St. Louis Symphony Announces 2011-12 Season

David Robertson and the St. Louis Symphony will be back for another season. - image via
David Robertson and the St. Louis Symphony will be back for another season.

It's still only about halfway through the current orchestral season, but the St. Louis Symphony believes in planning ahead. And so, late last week, the orchestra announced its offerings for the 2011-12 season, which kicks off in mid-September.

This year marks the centennial of Ballets Russes, the legendary dance company founded by Sergei Diaghilev and which featured the great dancer Vaslav Nijinsky. (Their relationship was kind of like Vincent Cassel and Natalie Portman's in Black Swan, only when Nijinsky went crazy, he believed he was a horse, not a bird.) The St. Louis Symphony plans to honor the Ballets Russes with a series of dance performances, including one to The Rite of Spring, composed by Igor Stravinsky, which the Ballets Russes troupe premiered in Paris in 1913.

According to legend, the Parisians were shocked by The Rite of Spring's radical modernism and showed their displeasure by rioting.

That probably won't happen when the Symphony performs The Rite of Spring to open its season on September 16, though a riot at Powell Hall would certainly be newsworthy.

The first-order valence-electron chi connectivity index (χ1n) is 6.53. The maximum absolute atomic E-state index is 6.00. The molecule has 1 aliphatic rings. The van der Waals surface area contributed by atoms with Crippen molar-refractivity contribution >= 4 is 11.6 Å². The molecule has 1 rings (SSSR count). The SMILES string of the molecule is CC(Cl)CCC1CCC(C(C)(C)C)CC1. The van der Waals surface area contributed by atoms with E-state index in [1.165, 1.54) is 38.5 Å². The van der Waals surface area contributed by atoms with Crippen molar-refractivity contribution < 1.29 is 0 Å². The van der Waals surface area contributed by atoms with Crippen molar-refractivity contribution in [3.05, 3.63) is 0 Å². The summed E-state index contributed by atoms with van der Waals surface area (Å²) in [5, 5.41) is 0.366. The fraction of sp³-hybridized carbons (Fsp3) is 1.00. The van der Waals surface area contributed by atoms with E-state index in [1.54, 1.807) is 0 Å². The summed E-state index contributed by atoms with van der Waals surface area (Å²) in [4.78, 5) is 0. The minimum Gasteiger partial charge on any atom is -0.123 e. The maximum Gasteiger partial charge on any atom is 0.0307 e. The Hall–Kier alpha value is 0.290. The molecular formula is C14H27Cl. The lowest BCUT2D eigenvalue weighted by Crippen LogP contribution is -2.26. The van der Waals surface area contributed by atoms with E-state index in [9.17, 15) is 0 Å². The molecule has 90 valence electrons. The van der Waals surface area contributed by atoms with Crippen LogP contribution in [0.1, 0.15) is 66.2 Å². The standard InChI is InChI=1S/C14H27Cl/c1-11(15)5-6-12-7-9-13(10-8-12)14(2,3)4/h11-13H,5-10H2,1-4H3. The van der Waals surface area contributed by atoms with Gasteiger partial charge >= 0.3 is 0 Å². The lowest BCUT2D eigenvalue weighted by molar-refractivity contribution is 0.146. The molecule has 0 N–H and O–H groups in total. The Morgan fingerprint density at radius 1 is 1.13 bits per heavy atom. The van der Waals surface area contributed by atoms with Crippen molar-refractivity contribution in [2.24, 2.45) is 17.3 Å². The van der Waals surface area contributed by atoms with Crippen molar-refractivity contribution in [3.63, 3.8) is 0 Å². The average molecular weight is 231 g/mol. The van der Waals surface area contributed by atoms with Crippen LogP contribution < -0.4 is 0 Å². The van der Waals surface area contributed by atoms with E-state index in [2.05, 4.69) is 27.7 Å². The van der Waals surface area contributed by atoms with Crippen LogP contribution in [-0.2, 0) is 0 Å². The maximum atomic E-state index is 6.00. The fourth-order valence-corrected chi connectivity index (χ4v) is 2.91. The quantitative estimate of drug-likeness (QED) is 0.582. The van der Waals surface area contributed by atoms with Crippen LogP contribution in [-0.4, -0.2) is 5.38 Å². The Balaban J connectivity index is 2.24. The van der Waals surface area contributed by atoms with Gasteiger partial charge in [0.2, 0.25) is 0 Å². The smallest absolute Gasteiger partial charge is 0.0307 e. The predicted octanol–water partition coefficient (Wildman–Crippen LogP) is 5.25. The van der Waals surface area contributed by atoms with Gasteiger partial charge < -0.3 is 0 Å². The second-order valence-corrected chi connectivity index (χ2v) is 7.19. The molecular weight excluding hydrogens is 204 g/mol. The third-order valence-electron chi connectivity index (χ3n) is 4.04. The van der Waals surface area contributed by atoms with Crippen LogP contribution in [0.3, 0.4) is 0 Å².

There will be other dance/orchestral performances throughout the season to, in the words of music director David Robertson, "explore the provocative relationship between these two art forms."

The rest of the season will be the symphony's usual mix of classics that you probably remember fondly if you ever took a class in music appreciation (Beethoven's Fifth, Ravel's Bolero, Vivaldi's The Four Seasons), a two-weekend-long celebration of the works of Sergei Rachmaninoff, world premieres of new compositions (which probably won't cause many riots, either) and popular-ish music (such as the music from the video game Final Fantasy.)

Violinist Itzhak Perlman will pay a visit for the symphony's fundraising gala on October 1 and perform Bruch's Violin Concerto No. 1.

The symphony will also continue its film series by playing along with Looney Toons and Disney shorts, the 1939 documentary The City (score composed by Aaron Copland) and the 1925 silent version of Phantom of the Opera.

As it did this year, KWMU (90.7) will broadcast the Saturday night concerts.

You can find a schedule and further information on the symphony's website.

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